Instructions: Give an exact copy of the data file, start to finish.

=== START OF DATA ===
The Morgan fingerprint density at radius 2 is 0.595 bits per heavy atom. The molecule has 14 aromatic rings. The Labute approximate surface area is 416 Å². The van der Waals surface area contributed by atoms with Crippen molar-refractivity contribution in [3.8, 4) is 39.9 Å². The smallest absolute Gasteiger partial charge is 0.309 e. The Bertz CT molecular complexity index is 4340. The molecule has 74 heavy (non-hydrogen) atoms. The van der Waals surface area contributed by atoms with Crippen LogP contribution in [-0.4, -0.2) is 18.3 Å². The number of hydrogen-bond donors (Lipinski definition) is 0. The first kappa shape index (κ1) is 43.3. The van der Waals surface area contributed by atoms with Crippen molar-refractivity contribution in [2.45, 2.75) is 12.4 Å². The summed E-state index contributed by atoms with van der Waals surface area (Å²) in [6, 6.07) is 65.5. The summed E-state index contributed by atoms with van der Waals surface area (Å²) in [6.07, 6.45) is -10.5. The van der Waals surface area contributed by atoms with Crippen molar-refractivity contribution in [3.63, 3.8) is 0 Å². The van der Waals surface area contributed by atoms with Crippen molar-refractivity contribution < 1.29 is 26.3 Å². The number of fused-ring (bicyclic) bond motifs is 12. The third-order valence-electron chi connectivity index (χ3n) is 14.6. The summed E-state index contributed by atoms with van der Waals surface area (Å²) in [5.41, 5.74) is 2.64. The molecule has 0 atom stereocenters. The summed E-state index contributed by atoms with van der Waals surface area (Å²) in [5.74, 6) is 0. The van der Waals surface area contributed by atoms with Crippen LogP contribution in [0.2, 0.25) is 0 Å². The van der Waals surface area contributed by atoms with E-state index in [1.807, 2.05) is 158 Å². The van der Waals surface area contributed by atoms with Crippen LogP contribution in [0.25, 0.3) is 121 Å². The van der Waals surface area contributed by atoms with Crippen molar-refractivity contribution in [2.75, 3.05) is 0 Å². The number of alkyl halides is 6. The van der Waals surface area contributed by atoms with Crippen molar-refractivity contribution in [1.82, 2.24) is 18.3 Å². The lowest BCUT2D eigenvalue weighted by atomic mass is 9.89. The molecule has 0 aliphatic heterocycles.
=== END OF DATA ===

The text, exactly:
The Morgan fingerprint density at radius 2 is 0.595 bits per heavy atom. The molecule has 14 aromatic rings. The Labute approximate surface area is 416 Å². The van der Waals surface area contributed by atoms with Crippen molar-refractivity contribution in [3.8, 4) is 39.9 Å². The smallest absolute Gasteiger partial charge is 0.309 e. The Bertz CT molecular complexity index is 4340. The molecule has 74 heavy (non-hydrogen) atoms. The van der Waals surface area contributed by atoms with Crippen LogP contribution in [-0.4, -0.2) is 18.3 Å². The number of hydrogen-bond donors (Lipinski definition) is 0. The first kappa shape index (κ1) is 43.3. The van der Waals surface area contributed by atoms with Crippen molar-refractivity contribution in [2.45, 2.75) is 12.4 Å². The summed E-state index contributed by atoms with van der Waals surface area (Å²) in [6, 6.07) is 65.5. The summed E-state index contributed by atoms with van der Waals surface area (Å²) in [6.07, 6.45) is -10.5. The van der Waals surface area contributed by atoms with Crippen molar-refractivity contribution in [3.63, 3.8) is 0 Å². The van der Waals surface area contributed by atoms with Crippen molar-refractivity contribution < 1.29 is 26.3 Å². The number of fused-ring (bicyclic) bond motifs is 12. The third-order valence-electron chi connectivity index (χ3n) is 14.6. The summed E-state index contributed by atoms with van der Waals surface area (Å²) in [5.41, 5.74) is 2.64. The molecule has 0 atom stereocenters. The summed E-state index contributed by atoms with van der Waals surface area (Å²) in [5.74, 6) is 0. The van der Waals surface area contributed by atoms with Crippen LogP contribution in [0.2, 0.25) is 0 Å². The van der Waals surface area contributed by atoms with E-state index in [1.807, 2.05) is 158 Å². The van der Waals surface area contributed by atoms with Crippen LogP contribution in [0.25, 0.3) is 121 Å². The van der Waals surface area contributed by atoms with Crippen molar-refractivity contribution in [2.75, 3.05) is 0 Å². The number of alkyl halides is 6. The van der Waals surface area contributed by atoms with Crippen molar-refractivity contribution in [1.82, 2.24) is 18.3 Å². The lowest BCUT2D eigenvalue weighted by atomic mass is 9.89. The molecule has 0 aliphatic heterocycles.